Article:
Garden AdviceWhat Types of Potting Soil Are There?
You may also like:
Do you want a multifunctional flower with superpowers, such as repelling mosquitoes, calming your nerves and providing a delicious flavour to cakes and refreshing summer drinks? Then look no further – lavender is here!
This plant can bring any home to life, with its beautiful blossoms and lovely aroma. Its uses are numerous, in medicine, crafting and in the kitchen. Did we catch your attention? Then prepare to learn how to grow lavender indoors with this helpful guide!
Then read on, because this post is for you!
There are a couple of things you have to keep in mind before planting lavender or sowing it from seed. The type of soil, the size of your container, and the amount of water you use will all play a part in whether your plant will thrive or not. So, let’s learn how to grow lavender indoors!
If you’re wondering when to plant lavender, the good news is that the suitable conditions are the same as for most plants. The best time to plant your plants or sow your seeds is when the soil is warm and has had the opportunity to dry out quickly. So, you’ll be better off planting lavender in spring; March, April and May are the best months for the job.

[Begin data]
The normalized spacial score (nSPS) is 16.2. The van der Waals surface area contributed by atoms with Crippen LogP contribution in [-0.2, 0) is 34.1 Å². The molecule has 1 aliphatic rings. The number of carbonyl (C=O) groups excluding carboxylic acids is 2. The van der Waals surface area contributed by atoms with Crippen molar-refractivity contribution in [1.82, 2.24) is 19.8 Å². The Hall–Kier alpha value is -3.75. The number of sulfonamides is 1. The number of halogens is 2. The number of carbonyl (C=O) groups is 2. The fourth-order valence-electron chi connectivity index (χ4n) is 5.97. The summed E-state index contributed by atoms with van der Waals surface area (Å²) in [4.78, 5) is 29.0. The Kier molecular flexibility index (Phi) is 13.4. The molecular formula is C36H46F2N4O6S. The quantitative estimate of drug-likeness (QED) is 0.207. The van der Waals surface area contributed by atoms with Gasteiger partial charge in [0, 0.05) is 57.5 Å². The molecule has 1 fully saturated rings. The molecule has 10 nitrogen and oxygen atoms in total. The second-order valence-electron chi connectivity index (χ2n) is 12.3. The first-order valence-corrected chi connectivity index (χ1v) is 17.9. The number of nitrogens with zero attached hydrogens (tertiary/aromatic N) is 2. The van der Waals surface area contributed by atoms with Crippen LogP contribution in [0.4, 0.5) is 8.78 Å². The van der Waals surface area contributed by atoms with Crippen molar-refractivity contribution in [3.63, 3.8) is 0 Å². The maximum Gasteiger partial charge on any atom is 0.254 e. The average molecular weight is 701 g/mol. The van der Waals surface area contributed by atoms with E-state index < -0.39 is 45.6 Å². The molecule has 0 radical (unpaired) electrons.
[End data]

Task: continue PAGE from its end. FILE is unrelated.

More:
Never plant lavender during winter, when many plants are vulnerable and can succumb to disease and rot due to waterlogged soil.
Not all plants are capricious when it comes to the soil they grow in. Well, this one can be. If you want to ensure the best possible conditions for your plant, you need to know what the best soil for growing lavender is.
Lavender prefers quick-draining, rocky soil, as it doesn’t like to sit in damp conditions for too long. If you are making your own potting mix, you can use a 1:1 combination of regular potting soil and cactus and succulent mix. The cactus mix will improve the soil’s drainage.
Avoid using straight coir or peat moss in your potting mix, as they retain too much water and can eventually drown your plant.
Lavender also grows well in alkaline soil with a pH between 7 and 8. To tilt the mix towards alkaline, you can add limestone or crushed up eggshells.
When growing lavender in pots, the container you choose is also an essential part of creating the perfect conditions.
In order to recreate the Mediterranean environment that lavender thrives in, the best options are quick-drying terracotta or clay pot. These materials can soak up the excess water and prevent the plant from drowning.
As for the container size, choose one that is only slightly larger than the lavender plant’s root ball; 2-5 cm larger will be best. Lavender likes to live in a tight space and choosing a pot that is too large can promote the retention of more water and slower drainage, which, as we’ve already mentioned, can be detrimental to your plant.
Speaking of drainage, always, and we can’t stress this enough, ensure that the pot you choose has proper drainage holes. Sure, decorative planters look pretty, but most of them lack drainage holes, which can be disastrous to your lavender plant. If you want to opt for a decorative planter, your best bet would be to plant the lavender in a smaller pot with drainage holes, which you can then place in the decorative planter and take out whenever you need to water your plant.